Rental market shift to over 50’s demographic – report
The under-30 market that is patiently trying to climb the property ladder may come to mind when you think about the rental market.
However, the number of working-age people moving into rental homes and HMOs has increased quickly.
The proportion of SpareRoom tenants who are 55 to 64 years old is growing.
Are you promoting your properties to this market and are you aware of its size? This blog post describes the transition and the importance of being ready for it.
Which groups of people use rental accommodation ?
Since 2011, the number of people aged 55 to 64 looking for houseshares has increased by 239%, according to the top flat-sharing website SpareRoom.
The 45 to 54 age range has seen a 114% growth, according to the same website.
Cohabitas, a website for people over 40, reported a 51% rise in members between the ages of 55 and 64. The bulk of sharers are still between the ages of 25 and 34.
What is the over 40’s housing trend?
According to population projections, the proportion of people over 55 in the UK will rise from 30% to 36% by 2043.
There are now about 26 million people in the over-55 age group, or six million more than the last stats from the ONS
According to data from the Office for National Statistics, the number of households with a main resident aged 75 to 84 will increase by 34.5% and the number of households with a main resident aged 85 or older will increase by 24.1% by 2028.
Many of these households, according to Paragon’s research, are likely to become renters rather than homeowners in the future.
This is being accelerated even faster by shrinking costs, higher rates of divorce in later age, and less generous pensions.
According to ONS data, the number of men 65 and older who divorced increased by 23% between 2005 and 2015. Divorce rates increased by 38% for women of the same age.
One of the main causes of older tenants, according to the survey, is that men are living longer.
Men have virtually always seen bigger increases in life expectancy at birth since the early 1980s, with the difference in life expectancy shrinking to 3.7 years.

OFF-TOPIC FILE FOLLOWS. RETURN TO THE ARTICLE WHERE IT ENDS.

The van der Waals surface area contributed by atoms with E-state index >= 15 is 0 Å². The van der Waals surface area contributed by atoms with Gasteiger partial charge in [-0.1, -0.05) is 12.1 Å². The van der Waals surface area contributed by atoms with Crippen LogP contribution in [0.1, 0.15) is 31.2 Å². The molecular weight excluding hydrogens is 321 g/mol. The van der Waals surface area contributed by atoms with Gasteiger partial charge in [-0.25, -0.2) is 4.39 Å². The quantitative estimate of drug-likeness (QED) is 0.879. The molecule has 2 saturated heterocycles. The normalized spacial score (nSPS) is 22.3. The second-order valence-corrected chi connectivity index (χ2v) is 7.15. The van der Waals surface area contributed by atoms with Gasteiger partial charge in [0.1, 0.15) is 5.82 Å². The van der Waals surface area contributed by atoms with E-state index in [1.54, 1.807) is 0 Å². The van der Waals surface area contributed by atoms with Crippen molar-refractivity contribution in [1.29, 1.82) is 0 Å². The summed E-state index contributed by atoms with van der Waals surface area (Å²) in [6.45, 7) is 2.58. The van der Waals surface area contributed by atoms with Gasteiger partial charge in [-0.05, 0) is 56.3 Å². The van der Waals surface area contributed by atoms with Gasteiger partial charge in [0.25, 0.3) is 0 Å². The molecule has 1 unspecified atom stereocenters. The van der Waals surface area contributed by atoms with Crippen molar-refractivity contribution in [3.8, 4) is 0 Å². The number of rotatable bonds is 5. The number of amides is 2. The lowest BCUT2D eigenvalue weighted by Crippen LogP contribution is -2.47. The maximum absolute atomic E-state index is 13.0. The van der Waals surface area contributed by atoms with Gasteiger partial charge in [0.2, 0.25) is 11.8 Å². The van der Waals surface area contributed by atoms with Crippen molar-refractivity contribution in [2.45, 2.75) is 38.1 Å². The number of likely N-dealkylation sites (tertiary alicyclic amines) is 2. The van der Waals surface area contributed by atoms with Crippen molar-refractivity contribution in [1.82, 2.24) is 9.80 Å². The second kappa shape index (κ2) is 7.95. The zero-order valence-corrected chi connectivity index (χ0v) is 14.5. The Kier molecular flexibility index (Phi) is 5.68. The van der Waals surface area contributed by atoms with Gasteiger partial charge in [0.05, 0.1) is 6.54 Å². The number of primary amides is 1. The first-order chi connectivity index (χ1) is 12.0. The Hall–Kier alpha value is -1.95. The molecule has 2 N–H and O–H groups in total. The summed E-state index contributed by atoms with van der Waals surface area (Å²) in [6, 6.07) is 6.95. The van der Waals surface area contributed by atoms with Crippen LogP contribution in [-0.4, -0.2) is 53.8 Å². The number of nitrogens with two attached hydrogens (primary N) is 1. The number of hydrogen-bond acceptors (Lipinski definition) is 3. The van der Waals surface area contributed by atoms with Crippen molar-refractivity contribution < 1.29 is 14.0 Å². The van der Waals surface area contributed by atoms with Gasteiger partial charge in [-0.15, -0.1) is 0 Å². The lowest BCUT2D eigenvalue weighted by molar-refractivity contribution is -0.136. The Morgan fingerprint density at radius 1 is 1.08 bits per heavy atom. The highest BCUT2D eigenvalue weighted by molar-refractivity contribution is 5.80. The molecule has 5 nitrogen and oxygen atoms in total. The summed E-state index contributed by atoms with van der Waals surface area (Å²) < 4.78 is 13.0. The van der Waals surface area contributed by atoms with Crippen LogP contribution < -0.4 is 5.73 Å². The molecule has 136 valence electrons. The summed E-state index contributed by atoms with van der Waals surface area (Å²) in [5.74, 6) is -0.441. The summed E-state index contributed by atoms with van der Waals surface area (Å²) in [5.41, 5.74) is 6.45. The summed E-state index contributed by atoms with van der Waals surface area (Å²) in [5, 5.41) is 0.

In the meantime, pensioner income has been constant since the beginning of the previous decade.
Over the years 2009 to 2019, inflation amounted to 3.1% annually. Savings income has also been constrained by the low interest rate environment over the last ten years.
What factors account for the changing demographic of renters?
Affordability, according to Matt Hutchinson, head of communications for SpareRoom, is the primary driver behind older people house sharing.
According to the survey, more people are “lifetime renters,” and those who have ended long-term partnerships and may have previously purchased or rented a one-bedroom apartment are now priced out.
Official data, according to Hargreaves Lansdown senior personal finance expert Sarah Coles, indicate that tenants are increasing older.
Since Covid limitations were loosened in the summer of 2021, rental costs in the UK have been steadily rising.
According to the BBC, a 3.2% increase in rental costs occurred in the 12 months leading up to July as a result of increased demand.
The average asking rent outside of London reached a record high of £1,126 per month from April to June, up 11.8% from the same time previous year, according to real estate website Rightmove.
A website called Cohabitas promotes housing shares for persons over 40. According to them, there has been a 44% increase over the same time last year.
55 to 64-year-olds saw an increase of 51%, while 45 to 54-year-olds had a 35% increase.
Co-founder Eva Orasch stated that the UK’s ageing population and rising house prices were the long-term trends causing the surge in sharing among older age groups.
She claimed that in the near term, the pandemic and growing living expenses were also factors, with some people no longer willing to live alone after lockdown.
The website conducted a study in 2021 and discovered that 48% of participants shared for both financial and social reasons, while 45% chose to share for only financial reasons.
How can landlords make an investment in senior tenants?
According to Paragon research, a fifth of landlords anticipate that the market for retired renters would expand over the coming year.
This group of tenants often occupies a property for a longer period of time, takes good care of the property, and enjoys a steady income, typically in the form of a pension.
Homes must be able to accommodate the physical limitations that some of these tenants may have, as they are considerably more likely to have a handicap or chronic illness.
According to Rowntree, landlords must adapt to the shifting demographics more frequently as older tenants become more prevalent.
“Landlords will need to take into account longer lease terms, the location of their property, and any modifications the property may need for tenants in later life.”
What will we do next?
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